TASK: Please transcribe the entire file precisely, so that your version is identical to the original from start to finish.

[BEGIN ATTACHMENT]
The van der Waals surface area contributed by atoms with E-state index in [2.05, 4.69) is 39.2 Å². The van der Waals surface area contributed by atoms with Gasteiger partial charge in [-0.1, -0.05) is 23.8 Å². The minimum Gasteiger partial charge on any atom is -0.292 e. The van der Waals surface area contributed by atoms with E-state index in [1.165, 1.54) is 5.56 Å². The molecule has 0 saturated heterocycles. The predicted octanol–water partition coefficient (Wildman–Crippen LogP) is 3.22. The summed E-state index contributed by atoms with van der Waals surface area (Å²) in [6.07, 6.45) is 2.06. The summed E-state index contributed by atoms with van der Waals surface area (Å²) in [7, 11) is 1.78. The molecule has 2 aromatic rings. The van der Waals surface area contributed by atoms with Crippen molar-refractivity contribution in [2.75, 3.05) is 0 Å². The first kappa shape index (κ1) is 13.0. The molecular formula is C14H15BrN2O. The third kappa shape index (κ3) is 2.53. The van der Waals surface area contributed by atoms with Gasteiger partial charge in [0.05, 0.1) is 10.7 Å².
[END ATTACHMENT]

The van der Waals surface area contributed by atoms with E-state index in [2.05, 4.69) is 39.2 Å². The van der Waals surface area contributed by atoms with Gasteiger partial charge in [-0.1, -0.05) is 23.8 Å². The minimum Gasteiger partial charge on any atom is -0.292 e. The van der Waals surface area contributed by atoms with E-state index in [1.165, 1.54) is 5.56 Å². The molecule has 0 saturated heterocycles. The predicted octanol–water partition coefficient (Wildman–Crippen LogP) is 3.22. The summed E-state index contributed by atoms with van der Waals surface area (Å²) in [6.07, 6.45) is 2.06. The summed E-state index contributed by atoms with van der Waals surface area (Å²) in [7, 11) is 1.78. The molecule has 2 aromatic rings. The van der Waals surface area contributed by atoms with Crippen molar-refractivity contribution in [2.75, 3.05) is 0 Å². The first kappa shape index (κ1) is 13.0. The molecular formula is C14H15BrN2O. The third kappa shape index (κ3) is 2.53. The van der Waals surface area contributed by atoms with Gasteiger partial charge in [0.05, 0.1) is 10.7 Å².